“Now the truth of the matter is in that other 20%, you’ve got people coming from all over the world,” he continued. “They found the body of a young Indian girl, a Hindu Indian girl, the other day out in the desert. So, we know they’re getting them from everywhere. And some of these people are coming across because they want to be part of America. And some of them are coming across for really bad reasons. Some of them are drug traffickers. Some of them are human traffickers. And we are concerned, though we can’t give you hard evidence of this – that some of them may be part of a terrorist effort in this country.”

The Baldwin County Republican U.S. congressman explained the difficulties in identifying those coming into the country seeking asylum as who they claim to be, which is problematic in determining potential threats.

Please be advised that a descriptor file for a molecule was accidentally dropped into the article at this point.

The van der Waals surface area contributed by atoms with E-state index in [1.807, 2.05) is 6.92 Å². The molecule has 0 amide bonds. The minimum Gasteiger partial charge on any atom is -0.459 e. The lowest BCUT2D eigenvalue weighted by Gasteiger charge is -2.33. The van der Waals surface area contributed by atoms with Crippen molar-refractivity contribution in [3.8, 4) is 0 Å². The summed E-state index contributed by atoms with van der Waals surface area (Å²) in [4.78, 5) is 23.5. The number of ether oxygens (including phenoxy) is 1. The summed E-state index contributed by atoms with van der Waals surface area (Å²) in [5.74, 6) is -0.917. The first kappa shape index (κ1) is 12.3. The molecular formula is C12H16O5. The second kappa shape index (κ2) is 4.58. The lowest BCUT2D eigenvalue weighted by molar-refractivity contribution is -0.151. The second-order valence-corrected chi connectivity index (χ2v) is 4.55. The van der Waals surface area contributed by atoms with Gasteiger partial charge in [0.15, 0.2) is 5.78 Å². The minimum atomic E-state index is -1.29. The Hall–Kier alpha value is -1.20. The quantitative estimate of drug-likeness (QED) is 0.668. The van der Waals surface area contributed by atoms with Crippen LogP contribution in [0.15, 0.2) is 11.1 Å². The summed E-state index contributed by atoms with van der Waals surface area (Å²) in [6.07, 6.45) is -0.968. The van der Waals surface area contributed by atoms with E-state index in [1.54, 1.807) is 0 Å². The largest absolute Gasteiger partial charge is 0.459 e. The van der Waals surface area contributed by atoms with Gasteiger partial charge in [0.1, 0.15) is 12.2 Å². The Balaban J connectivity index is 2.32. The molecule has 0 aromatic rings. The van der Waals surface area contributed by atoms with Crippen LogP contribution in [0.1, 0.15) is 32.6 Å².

“I mean, just because you’re from a Middle Eastern country doesn’t necessarily mean you’re part of a terrorist network,” Byrne said. “So there is a lot more that goes into it, and I’ve got to be careful what I say because of the classified briefings I’ve had, but there is a lot more that goes into this to try to make a determination who is this person. And part of the problem, Jeff, is the unknown. Because how can we know who these people are? They say, ‘My name is so-and-so, and I’m from this country, and I’m here because I’ve been persecuted in my country.’”